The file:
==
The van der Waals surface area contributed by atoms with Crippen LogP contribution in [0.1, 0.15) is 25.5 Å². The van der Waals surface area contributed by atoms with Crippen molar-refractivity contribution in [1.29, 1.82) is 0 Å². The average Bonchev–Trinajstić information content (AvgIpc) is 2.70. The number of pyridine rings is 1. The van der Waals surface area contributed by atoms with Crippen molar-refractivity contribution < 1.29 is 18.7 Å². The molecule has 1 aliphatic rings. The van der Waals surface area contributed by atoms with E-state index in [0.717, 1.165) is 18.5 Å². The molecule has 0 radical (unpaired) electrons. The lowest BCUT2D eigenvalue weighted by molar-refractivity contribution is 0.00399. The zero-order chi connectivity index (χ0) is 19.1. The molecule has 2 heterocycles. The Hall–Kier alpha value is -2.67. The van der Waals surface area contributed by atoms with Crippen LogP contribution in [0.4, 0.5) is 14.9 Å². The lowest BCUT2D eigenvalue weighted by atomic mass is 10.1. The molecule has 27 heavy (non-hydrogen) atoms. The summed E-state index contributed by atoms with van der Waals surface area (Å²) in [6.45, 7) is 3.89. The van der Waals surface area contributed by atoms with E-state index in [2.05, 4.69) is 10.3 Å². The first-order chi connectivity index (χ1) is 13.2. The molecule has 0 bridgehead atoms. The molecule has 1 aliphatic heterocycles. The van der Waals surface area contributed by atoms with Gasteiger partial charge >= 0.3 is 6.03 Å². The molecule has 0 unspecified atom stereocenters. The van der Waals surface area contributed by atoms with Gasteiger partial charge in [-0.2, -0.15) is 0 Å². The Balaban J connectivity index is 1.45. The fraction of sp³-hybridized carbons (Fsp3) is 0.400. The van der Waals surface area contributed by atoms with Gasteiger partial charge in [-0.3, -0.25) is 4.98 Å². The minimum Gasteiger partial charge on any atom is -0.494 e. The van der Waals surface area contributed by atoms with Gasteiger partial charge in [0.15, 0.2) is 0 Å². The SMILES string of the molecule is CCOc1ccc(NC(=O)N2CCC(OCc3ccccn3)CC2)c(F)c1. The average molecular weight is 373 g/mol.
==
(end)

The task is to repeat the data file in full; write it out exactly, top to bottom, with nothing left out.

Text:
The van der Waals surface area contributed by atoms with Crippen LogP contribution in [0.1, 0.15) is 25.5 Å². The van der Waals surface area contributed by atoms with Crippen molar-refractivity contribution in [1.29, 1.82) is 0 Å². The average Bonchev–Trinajstić information content (AvgIpc) is 2.70. The number of pyridine rings is 1. The van der Waals surface area contributed by atoms with Crippen molar-refractivity contribution < 1.29 is 18.7 Å². The molecule has 1 aliphatic rings. The van der Waals surface area contributed by atoms with E-state index in [0.717, 1.165) is 18.5 Å². The molecule has 0 radical (unpaired) electrons. The lowest BCUT2D eigenvalue weighted by molar-refractivity contribution is 0.00399. The zero-order chi connectivity index (χ0) is 19.1. The molecule has 2 heterocycles. The Hall–Kier alpha value is -2.67. The van der Waals surface area contributed by atoms with Crippen LogP contribution in [0.4, 0.5) is 14.9 Å². The lowest BCUT2D eigenvalue weighted by atomic mass is 10.1. The molecule has 27 heavy (non-hydrogen) atoms. The summed E-state index contributed by atoms with van der Waals surface area (Å²) in [6.45, 7) is 3.89. The van der Waals surface area contributed by atoms with E-state index in [2.05, 4.69) is 10.3 Å². The first-order chi connectivity index (χ1) is 13.2. The molecule has 0 bridgehead atoms. The molecule has 1 aliphatic heterocycles. The van der Waals surface area contributed by atoms with Gasteiger partial charge >= 0.3 is 6.03 Å². The molecule has 0 unspecified atom stereocenters. The van der Waals surface area contributed by atoms with Gasteiger partial charge in [-0.2, -0.15) is 0 Å². The Balaban J connectivity index is 1.45. The fraction of sp³-hybridized carbons (Fsp3) is 0.400. The van der Waals surface area contributed by atoms with Gasteiger partial charge in [-0.3, -0.25) is 4.98 Å². The minimum Gasteiger partial charge on any atom is -0.494 e. The van der Waals surface area contributed by atoms with Gasteiger partial charge in [0.15, 0.2) is 0 Å². The SMILES string of the molecule is CCOc1ccc(NC(=O)N2CCC(OCc3ccccn3)CC2)c(F)c1. The average molecular weight is 373 g/mol.